Tinnitus can be an irritating and sometimes maddening thing to deal with. It is defined as hearing sounds that come from within the body, such as ringing, rather than an outside source. A definitive cause of tinnitus is unknown, but 2 out of 3 cases are linked with underlying hearing problems or degeneration. Tinnitus Awareness Week aims to increase awareness of the ailment and to make it easier for those who suffer from it to know what to do.
Although tinnitus is most commonly believed to cause a ‘ringing’ in the ears, other sounds can also sometimes be heard such as buzzing, humming, grinding, hissing, or whistling. Despite causing only a mild, intermittent irritation in many cases, tinnitus can be continuous and cause stress and discomfort to the sufferer. Serious cases can affect sleep and concentration, ultimately leading to bouts of depression or insomnia.
Tinnitus Awareness Week – When to see your GP
If you are suffering from continuous tinnitus, constantly hearing ringing, buzzing or humming, you can make an appointment with your GP. They can check for known causes such as a build up of ear wax or an ear infection, or at least eliminate them as possible causes. They can then refer you to see a specialist if they feel that is the next best step.
Types of Treatment
In many cases, tinnitus will improve in time, but there is no quick fix solution. Your GP may be able to reduce a build-up of ear wax, should they determine that as the cause. Hearing aids can help if the underlying cause is a hearing problem, otherwise treatments can include sound therapy, cognitive behavioural therapy, or counselling. There is also something called Tinnitus Retraining Therapy, which aims to retrain the way your brain responds to tinnitus and help you begin to become less aware of it.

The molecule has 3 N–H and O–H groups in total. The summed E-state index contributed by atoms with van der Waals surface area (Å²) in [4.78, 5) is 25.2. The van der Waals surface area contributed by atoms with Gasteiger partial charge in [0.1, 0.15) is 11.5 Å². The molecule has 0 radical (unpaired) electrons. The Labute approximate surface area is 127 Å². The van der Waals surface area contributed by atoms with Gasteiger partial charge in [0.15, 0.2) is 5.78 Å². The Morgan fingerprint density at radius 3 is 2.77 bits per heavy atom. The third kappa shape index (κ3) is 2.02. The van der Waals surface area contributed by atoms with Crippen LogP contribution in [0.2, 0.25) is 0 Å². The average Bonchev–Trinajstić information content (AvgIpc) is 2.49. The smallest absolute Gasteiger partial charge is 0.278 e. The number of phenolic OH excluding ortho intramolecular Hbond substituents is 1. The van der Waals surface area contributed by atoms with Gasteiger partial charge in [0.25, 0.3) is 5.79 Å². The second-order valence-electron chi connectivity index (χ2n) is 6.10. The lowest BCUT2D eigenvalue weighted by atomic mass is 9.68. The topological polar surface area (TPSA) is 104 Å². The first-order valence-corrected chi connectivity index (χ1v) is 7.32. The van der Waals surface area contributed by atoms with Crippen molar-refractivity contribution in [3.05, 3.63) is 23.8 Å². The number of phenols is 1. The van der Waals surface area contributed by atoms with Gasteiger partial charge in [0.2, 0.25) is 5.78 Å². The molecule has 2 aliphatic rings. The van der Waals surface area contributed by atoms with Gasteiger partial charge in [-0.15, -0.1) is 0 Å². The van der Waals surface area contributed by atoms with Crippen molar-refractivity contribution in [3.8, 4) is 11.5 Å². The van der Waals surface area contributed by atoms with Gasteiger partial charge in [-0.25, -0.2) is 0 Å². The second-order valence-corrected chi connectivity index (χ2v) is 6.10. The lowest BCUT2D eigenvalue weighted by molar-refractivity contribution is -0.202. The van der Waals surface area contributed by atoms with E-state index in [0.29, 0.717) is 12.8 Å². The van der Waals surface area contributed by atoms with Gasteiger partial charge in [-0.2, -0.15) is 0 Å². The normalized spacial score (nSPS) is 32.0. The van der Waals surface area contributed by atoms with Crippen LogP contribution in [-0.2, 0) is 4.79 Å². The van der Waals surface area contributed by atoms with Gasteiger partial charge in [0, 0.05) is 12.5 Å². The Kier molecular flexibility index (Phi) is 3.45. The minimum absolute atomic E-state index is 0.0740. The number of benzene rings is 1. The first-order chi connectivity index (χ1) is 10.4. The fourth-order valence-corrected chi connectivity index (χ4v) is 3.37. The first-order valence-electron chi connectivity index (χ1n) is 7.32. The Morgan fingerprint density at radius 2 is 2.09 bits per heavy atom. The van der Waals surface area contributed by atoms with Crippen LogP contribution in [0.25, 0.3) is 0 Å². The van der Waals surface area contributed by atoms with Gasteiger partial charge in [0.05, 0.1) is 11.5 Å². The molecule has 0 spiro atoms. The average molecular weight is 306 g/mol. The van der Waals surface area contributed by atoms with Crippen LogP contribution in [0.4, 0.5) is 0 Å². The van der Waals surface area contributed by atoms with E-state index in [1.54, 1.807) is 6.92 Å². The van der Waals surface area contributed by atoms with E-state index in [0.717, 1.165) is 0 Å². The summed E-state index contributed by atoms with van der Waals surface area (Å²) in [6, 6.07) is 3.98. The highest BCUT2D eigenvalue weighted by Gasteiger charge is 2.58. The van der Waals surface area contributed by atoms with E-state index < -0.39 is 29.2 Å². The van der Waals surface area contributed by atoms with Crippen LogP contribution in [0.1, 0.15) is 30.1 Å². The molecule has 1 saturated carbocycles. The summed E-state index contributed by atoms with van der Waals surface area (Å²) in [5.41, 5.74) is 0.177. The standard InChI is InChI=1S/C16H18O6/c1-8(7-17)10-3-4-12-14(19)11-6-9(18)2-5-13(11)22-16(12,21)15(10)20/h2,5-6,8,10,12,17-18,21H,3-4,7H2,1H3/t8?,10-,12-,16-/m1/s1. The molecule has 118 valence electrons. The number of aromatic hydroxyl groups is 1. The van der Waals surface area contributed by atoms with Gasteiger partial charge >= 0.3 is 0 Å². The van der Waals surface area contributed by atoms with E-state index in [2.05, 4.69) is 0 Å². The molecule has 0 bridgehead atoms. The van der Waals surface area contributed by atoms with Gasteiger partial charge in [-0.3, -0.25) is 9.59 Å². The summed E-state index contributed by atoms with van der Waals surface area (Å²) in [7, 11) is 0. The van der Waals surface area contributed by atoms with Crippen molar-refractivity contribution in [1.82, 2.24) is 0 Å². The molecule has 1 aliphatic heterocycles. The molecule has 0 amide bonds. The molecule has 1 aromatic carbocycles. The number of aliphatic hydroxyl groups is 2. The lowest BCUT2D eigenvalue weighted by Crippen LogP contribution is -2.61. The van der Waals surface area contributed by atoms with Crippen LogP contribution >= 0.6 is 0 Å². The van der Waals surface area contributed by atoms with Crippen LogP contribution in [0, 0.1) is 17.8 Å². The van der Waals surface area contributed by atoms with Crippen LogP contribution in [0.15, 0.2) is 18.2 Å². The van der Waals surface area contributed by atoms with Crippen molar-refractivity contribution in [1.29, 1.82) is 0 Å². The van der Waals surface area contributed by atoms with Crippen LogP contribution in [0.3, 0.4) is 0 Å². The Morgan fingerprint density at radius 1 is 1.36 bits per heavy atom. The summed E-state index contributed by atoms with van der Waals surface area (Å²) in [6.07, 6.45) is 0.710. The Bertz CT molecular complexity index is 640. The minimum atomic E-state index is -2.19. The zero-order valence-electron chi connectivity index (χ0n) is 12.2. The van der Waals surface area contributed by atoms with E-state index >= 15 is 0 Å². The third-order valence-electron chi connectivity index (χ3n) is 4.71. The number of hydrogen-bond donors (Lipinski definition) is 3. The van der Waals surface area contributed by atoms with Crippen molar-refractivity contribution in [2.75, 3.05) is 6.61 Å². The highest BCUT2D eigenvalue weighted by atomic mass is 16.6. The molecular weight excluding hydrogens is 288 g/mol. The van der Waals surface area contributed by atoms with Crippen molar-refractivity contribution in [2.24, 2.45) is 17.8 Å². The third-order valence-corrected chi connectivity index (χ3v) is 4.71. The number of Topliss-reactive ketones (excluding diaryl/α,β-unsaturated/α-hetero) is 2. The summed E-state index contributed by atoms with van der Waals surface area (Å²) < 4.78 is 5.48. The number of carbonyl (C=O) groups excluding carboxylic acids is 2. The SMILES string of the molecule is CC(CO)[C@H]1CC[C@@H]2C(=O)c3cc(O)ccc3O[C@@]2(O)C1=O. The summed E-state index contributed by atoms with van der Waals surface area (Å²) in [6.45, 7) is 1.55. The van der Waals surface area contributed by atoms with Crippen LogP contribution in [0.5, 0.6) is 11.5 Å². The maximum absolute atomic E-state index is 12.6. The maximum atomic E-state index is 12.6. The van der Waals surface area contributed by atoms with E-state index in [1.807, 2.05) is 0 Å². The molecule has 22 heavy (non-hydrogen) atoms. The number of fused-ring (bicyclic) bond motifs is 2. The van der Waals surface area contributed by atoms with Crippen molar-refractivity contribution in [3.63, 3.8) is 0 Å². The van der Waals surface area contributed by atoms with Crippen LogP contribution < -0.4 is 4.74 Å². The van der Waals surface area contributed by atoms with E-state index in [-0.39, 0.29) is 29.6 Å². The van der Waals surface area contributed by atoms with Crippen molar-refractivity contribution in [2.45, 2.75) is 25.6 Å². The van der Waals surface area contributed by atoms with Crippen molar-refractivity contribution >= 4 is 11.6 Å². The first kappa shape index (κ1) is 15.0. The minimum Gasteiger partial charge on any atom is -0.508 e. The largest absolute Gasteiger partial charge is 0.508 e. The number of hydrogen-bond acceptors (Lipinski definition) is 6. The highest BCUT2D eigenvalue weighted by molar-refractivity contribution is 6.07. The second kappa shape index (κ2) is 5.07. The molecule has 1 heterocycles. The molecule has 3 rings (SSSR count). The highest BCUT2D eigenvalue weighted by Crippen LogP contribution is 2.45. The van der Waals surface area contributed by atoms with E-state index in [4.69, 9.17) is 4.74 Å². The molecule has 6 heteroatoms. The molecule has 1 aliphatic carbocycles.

Is it possible to deal with tinnitus at home?
The British Tinnitus Association provides some excellent advice on dealing with tinnitus. As the founders of Tinnitus Awareness Week, they recommend a visit to your GP as a first port of call, but also recommend relaxation and distraction techniques to reduce stress until the problem is dealt with. Using music, meditation, exercise, and concentrating on a creative activity such as painting or writing can all reduce stress and distract the mind from the sounds caused by tinnitus.
The British Tinnitus Association also have a helpline which you can access Monday to Friday 9am-5pm – 0800 018 0527
You can also email them for more information at [email protected]
Without a definitive cause, preventing tinnitus is difficult. There are, however, a number of things you can do to protect your ears from the most obvious causes. This includes protecting your ears from loud noises by making sure ear phones aren’t too loud, standing away from speakers, or wearing ear protectors, ear muffs or ear buds if you work around loud machinery or in a noisy environment. Constant sound can also cause tinnitus, so it can be worth giving your ears a break if you are somewhere noisy.
Seeking further help
Speaking to your GP about tinnitus is the first step, but the Royal Berkshire Hospital has an excellent Hearing and Balance service which your GP can refer you to. They work together with the British Tinnitus Association to raise awareness and provide the best care and support possible.
If you believe you are suffering from tinnitus, make an appointment with your GP. Further information and advice can be found at the NHS Choices website.